I letterpress printed my own invitation suite, in four colors, and I saved more than $10,000… no joke.
I spent a total of $650.
Let me explain briefly why I saved $10,000: A high-quality, one-color invitation alone costs about $700 for 100 invitations. Add on additional colors, and elements like save the dates, response cards and programs, and the price mounts exponentially. This is why most people have two-colors-or-fewer invitations. I did 20-plus total press runs for our save the dates, invites, programs and response cards. That means for each color, the invitation was hand-fed into the press about 130 times in my case (I allowed for spoilage”¦ and man, was there a lot of it.)
The entire process took one week, an exhausting yet exhilarating 50-plus hours with my new-found friend and mentor. I worked from 9 AM until 7 or 8 PM, often without taking breaks or eating. I was focused. I didn’t want to stop. I loved it. Here’s the tale of how it happened:
I started getting serious about the process a year ago. But the story actually starts two years ago.
I began with a non-wedding related interest in the art of letterpress. I took four workshops that cost me $90.
I got engaged, and began dreaming of printing my own suite.
One year ago, I began learning up on letterpress printing by checking out books and online forums.
Nine months ago, I met and made “friends” with people in the letterpress forums. One of those people would become my mentor, and truly a great friend.
Eight months ago, I found a design I LOVED on Style Me Pretty. I found out who the graphic designer was, and contacted her. She agreed to do the same design, with tweaks, for me, plus design an all-new save the date and response card for me. She ended up making a bee-eautiful monogram as well, free of charge as a wedding gift:
I began working with Boxcar Press to create my poly plates I needed to letterpress the designs. I ended up being overcharged $40, because they spaced out my designs incorrectly”“with huge amounts of white space on plates that are paid for by the inch.
Four months ago, Boxcar finally had the correct file format they needed, and they made and shipped my plates. Around the same time, I worked out my schedule with my best friend and bridesmaid, Alexa, in the Bay Area with whom I would stay while printing, and my letterpress mentor, and set a date to go north and print.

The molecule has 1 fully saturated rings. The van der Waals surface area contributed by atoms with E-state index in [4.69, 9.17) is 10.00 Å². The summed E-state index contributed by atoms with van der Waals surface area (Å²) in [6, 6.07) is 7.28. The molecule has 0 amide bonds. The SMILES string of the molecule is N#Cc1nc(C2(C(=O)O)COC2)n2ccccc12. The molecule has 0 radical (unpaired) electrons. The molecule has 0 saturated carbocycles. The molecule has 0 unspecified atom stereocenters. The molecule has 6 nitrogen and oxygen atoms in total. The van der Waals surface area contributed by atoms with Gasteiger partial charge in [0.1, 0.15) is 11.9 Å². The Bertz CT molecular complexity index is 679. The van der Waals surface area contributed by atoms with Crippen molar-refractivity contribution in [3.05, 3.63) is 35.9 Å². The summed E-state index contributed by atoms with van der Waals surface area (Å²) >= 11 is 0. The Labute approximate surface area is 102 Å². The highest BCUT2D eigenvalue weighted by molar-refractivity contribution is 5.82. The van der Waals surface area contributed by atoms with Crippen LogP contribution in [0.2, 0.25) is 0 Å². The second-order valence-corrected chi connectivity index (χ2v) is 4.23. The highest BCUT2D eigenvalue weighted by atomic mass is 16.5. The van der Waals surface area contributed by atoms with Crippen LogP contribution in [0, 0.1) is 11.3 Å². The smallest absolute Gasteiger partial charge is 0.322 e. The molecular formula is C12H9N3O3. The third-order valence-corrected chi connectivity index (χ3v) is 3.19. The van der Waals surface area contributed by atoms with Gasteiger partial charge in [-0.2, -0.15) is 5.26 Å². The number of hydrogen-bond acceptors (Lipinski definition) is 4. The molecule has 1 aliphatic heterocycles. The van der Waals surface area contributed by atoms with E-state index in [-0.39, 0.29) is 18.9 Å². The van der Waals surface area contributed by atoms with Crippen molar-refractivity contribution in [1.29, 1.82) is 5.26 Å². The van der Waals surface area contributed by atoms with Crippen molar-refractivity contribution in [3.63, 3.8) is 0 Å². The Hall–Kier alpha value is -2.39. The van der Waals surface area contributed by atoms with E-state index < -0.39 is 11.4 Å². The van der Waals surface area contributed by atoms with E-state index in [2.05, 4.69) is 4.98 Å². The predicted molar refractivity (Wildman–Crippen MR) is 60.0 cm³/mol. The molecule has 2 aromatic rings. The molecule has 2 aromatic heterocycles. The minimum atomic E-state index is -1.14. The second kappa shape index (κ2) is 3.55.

Three months ago, I printed for five entire days.
My trip up north and back, and daily commute to my mentor’s letterpress shop, equaled 21 hours of driving. My friend Alexa came to visit as I printed one day. She’s a journalist and a great photographer, and luckily she documented the process so I have a few pictures. At the end of the day, she, my mentor, his wife and I had a lovely dinner at his house filled with great conversation.
In December, with my suite printed and ready to go, I forgot about them for a while (highly recommended!) and focused on writing (my profession), two internships (quarter life crisis=exploring new avenues) and celebrating the holidays with my fiance and our friends.
At the six-month mark from our wedding, I went to Kinko’s and used their paper trimmer to achieve a perfect “bleed” of the letterpress design on the edge of my save the dates.
Then I began what I call the two weeks of utter envelope hell–”“collecting more than 100 addresses, cutting out envelope liners, gluing them in, then addressing our envelopes by hand. In calligraphy. Calligraphy I’ve never done before. And, might I mention, my natural hand writing resembles that of a serial-killer’s. What? I can’t help it”“–I’m dyslexic!
In early January, I began mailing out our save the dates. They’re all received by now; some people have had them for a month. They were sent as close as one building down, to as far away as Japan.
Only a few people have told me whether they received them. My BFF Alexa told me she’d keep it forever, and that made my heart swell.
Cost all told for design, paper and printing: $650. I’m not including the gas costs here, because I had planned to make the trip north anyway to go to my parents’ house and my hometown, where the wedding will be come June.
My mentor refused a small monetary donation in a moving speech he gave that made me cry. I felt so, so eternally grateful. I am still so grateful.
Before I met my mentor, I had my graphic designer put his name on my program in a message of gratitude for his help. It’s that kind of faith—and his faith in me as I operated his antique platen press”“that helped me have one of the best experiences of my life. People told me I couldn’t do it. Experts told me it couldn’t be pulled off by a beginner. And although most guests don’t know the time and effort put into their invitation, and indeed many will toss it out without a second thought, that doesn’t matter to me. Because I’ve learned a new craft, made a lifelong friend, and I’m personally gratified to have hand-made this important element of our wedding.
Please stay tuned for a how-to on invitation calligraphy and envelope liners.
All photographs are personal photographs. Letterpress photos by Alexa Vaughn.